As the sun was dipping behind the pine hills surrounding this rural campus one recent Monday, Chung Il-wook and his wife drove up with Min-ju, their 18-year-old daughter. They gave her a quick hug and she hurried into the school building, dragging a suitcase behind her.
Inside, a raucous crowd of 300 teenage boys and girls had returned from a two-night leave and were lining up to have their teachers search their bags.
The students here were forsaking all the pleasures of teenage life. No cellphones allowed, no fashion magazines, no television, no Internet. No dating, no concerts, no earrings, no manicures — no acting their age.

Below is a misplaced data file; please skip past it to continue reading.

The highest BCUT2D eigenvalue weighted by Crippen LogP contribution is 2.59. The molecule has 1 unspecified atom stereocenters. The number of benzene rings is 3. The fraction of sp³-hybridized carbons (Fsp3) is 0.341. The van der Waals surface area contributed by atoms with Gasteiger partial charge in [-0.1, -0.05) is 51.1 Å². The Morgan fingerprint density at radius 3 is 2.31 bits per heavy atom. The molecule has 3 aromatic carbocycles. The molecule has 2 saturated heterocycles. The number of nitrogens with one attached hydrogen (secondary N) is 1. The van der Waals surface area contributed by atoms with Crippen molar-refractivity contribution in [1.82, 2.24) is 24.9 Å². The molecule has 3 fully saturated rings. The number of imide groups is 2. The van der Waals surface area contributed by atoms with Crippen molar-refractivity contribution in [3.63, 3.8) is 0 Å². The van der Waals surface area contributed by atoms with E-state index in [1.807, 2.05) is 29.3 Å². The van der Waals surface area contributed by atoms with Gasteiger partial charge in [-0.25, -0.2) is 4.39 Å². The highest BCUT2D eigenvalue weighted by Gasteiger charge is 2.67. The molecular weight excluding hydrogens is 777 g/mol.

All these are mere distractions from an overriding goal. On this regimented campus, miles from the nearest public transportation, Min-ju and her classmates cram from 6:30 a.m. to past midnight, seven days a week, to clear the fearsome hurdle that can decide their future — the national college entrance examination.